Here is where my best friend JB weld came in..
Take a small metal rod approx the same diameter as the hole at the base of the shaft where you drilled and tapped for the fitting. This is about 1/16" or so.. Put grease on the rod and slide it down in the hole(this keeps the JB weld from sticking to it), this will keep the JB weld from filling the oil passage up and thus blocking oil flow completely.
Next mix and apply JB weld into the bottom of the passage completely covering the hole, make sure its fairly thick as we dont want it to fail and let oil through. You can see in this pic where I applied the JB weld
Every 10 minutes turn the rod a few turns to make sure the JB weld does not stick to it and seal it all up..
Lastly install the fitting as described above and you are now good to go.
Put on your clutch cover install your engine and start it up.
Make sure to test oil flow by removing the inspection plug next to the spark plug and also remove each of the hoses to your cooler to test flow and pressure just to be safe..
Posted 14 October 2007 - 08:14 AM
This is one of the best "How to" I've ever seen. Great photos and excellent desciptions. What oil cooler did you buy and how did you mount it on the bike. Any photos of the end product? I would recommend a Kitaco Hi-Flow oil pump to go with this since you'll be pushing the oil through an oil cooler and extra plumbing. An oil temperature dip stick from XR's only website would tell you how effective it is.
P.S. I bumped your gas gauge for this post. Awesome job!
Posted 14 October 2007 - 09:29 AM
I will post a pic of the bike later today..
As for the Oil Cooler. We used a custom EARLS bike cooler and custom braided plumbing from EARLS as well.
As for the Oil Pump, our Oil Pump was heavily customized by PRC (www.xtrememinis.com) when the motor work was done. So its up to the task.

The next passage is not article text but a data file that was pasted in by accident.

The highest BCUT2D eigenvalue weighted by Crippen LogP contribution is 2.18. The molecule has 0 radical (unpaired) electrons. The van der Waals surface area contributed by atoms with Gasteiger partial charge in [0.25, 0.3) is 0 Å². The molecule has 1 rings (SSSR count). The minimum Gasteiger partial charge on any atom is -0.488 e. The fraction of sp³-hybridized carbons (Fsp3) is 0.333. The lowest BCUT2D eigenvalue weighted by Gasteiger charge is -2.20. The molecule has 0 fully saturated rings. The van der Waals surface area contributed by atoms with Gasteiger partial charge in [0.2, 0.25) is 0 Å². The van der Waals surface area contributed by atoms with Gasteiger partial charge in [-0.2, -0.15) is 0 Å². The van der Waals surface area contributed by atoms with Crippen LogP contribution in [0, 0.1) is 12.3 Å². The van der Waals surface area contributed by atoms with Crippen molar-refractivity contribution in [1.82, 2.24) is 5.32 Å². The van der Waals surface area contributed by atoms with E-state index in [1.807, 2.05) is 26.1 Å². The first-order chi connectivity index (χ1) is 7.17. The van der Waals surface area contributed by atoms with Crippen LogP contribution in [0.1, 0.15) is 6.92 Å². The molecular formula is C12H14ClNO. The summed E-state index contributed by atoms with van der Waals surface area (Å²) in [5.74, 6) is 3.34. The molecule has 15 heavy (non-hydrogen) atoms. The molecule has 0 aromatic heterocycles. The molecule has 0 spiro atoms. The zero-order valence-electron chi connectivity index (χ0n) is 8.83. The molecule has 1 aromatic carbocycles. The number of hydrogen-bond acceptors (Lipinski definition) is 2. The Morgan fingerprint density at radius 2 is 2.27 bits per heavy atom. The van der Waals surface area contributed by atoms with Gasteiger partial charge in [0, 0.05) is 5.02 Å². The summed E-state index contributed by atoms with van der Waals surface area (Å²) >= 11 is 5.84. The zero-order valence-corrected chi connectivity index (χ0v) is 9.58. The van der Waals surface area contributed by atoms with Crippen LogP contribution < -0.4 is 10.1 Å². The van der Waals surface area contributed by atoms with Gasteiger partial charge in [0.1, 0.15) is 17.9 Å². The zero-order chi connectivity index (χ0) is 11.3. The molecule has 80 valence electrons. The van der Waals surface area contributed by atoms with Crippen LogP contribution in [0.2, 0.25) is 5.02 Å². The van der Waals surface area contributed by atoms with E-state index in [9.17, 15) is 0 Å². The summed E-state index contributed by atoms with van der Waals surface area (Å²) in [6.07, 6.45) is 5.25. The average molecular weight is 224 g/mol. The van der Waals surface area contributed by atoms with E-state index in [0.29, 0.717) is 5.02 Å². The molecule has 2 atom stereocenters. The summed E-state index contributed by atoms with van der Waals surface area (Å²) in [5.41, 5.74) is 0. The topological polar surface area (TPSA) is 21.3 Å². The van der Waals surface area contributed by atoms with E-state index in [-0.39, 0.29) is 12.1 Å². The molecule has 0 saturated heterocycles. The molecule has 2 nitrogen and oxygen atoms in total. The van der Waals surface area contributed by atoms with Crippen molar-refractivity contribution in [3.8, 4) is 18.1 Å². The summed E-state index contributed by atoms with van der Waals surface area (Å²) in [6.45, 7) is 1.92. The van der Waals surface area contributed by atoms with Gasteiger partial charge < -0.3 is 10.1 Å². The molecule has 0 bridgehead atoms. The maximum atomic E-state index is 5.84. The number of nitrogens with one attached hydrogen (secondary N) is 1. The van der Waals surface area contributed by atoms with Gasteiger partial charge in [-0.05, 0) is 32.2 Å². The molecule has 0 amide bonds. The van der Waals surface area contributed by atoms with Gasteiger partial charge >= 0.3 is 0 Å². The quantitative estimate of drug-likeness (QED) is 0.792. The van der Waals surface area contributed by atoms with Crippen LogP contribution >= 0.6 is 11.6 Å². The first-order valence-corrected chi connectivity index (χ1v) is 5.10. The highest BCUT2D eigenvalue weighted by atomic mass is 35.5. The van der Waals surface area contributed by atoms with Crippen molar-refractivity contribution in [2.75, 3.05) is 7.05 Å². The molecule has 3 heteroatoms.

You can read about us and our bikes on that site as well, Austin my son is listed as his featured rider..
Posted 14 October 2007 - 09:34 AM
I'll also expand it a bit in that this applies to the Honda 100s and 125s going all the way back to the first of them of the early 70s. I'm overhauling my own '72 SL125, and it's exactly the same, as is a '75 CL100 motor I have. They all have the same oil pump/oil passage up to the head.
Again, good work.
Posted 14 October 2007 - 10:11 AM
this is the bike itself..
It works ok..
Posted 13 November 2008 - 10:28 AM
Rob the sparky
Posted 13 November 2008 - 05:55 PM
Posted 13 November 2008 - 10:58 PM
All RS125 frames will require modification of some kind.
The pre95 frames like ours required a significant amount of work.
We removed the shock mount on both the frame and swing arm, then fabricated it back 7" from its original postion, this required both work to the frame and swingarm and renforcing many areas. We also had to clearance the right motor mount spar to allow for spark plug removal.
All told it was many days of work.
I would be happy to speak to you offline if you are looking into doing a conversion yourself you can email me at email@example.com
Also if interested this bike is for sale currently, also email for more info.
Posted 14 November 2008 - 05:22 AM